MARSHALL?- It started as a "What do you think?"
Former Southwest Minnesota State University librarian John Bowden bounced the idea of a Senior College off history professor Lloyd Petersen more than 10 years ago.
"John came into my office and said, 'What do you think about having classes for those 50 and older - no tests, no grades?' I thought I had died and gone to heaven," Petersen said.
Photo by Karin Elton
The Senior College Singers, directed by Helen Pedersen, sang classical, pop and spiritual songs Monday afternoon at SMSU as part of the 10th anniversary celebration of the Senior College program. The singers learned the songs during the recent spring session of Senior College.
Petersen told a room of about 90 people - students and instructors - about the beginnings of the Senior College program at SMSU on Monday afternoon.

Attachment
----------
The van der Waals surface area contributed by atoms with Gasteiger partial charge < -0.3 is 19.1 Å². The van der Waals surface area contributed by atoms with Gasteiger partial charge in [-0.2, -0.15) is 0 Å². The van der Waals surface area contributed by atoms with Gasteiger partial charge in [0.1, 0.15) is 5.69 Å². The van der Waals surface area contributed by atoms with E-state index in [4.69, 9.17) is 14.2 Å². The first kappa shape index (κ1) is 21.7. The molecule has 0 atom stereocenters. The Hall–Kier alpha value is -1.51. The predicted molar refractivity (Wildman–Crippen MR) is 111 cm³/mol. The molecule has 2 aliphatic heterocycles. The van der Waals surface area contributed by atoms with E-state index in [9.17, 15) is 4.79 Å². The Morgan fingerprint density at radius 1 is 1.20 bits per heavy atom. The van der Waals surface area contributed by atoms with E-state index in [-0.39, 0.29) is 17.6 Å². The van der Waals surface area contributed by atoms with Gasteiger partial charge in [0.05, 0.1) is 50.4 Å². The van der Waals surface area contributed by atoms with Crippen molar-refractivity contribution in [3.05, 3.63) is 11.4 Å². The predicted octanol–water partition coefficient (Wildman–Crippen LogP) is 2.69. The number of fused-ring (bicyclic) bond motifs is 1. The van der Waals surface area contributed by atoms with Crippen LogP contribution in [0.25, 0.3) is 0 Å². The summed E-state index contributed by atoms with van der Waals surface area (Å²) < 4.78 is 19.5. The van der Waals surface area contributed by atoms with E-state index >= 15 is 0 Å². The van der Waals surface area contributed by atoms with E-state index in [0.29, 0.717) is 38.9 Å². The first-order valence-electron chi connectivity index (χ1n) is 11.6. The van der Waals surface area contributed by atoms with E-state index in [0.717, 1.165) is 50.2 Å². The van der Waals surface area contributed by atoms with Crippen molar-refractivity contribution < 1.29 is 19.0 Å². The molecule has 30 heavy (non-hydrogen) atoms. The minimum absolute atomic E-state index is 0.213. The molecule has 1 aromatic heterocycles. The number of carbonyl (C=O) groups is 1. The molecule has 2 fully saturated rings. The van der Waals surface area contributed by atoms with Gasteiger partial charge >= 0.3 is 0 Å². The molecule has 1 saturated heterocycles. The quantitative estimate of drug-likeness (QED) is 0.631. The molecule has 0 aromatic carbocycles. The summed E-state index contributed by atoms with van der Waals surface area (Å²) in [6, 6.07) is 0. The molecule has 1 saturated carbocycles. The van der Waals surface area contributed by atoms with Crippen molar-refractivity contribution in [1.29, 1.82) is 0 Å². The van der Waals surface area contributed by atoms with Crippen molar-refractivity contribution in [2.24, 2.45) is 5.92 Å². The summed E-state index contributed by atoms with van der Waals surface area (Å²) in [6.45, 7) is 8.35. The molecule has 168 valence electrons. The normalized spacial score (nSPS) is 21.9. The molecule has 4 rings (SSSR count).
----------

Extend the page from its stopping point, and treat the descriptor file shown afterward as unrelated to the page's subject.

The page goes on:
Bowden presented the idea to Assistant to Dean of Distance Learning Betty Roers to implement. He suggested she visit a program at the University of Minnesota-Duluth to get an understanding of how Senior College would work.
After a planning meeting took place and community leaders assembled to gauge interest in the idea, it was evident that area residents had an interest in lifelong learning. In three short months the program was structured, an advisory committee was organized and the program was publicized, Roers said.
"It has steadily grown each year and draws seniors from a roughly 60-mile radius," Roers said.
"This program is a model for all the rest of the state," Bowden said.
Roers, who is now Senior College coordinator, said one of the highlights for her during the past 10 years was when Alexandria Technical College representatives asked her questions on how to get a senior college program started and how to fund it.
"I think it's a real compliment that they modeled their program after ours," she said.
Petersen said it is thanks to the "dynamic duo" of Bowden and Roers that the program has been so successful.
Petersen, who has offered a class every session during the past 10 years, said the instructors learn along with the students.
"It's not a one-way street," he said. "It takes teamwork - all of us working together. We learn from one another. You folks are an inspiration."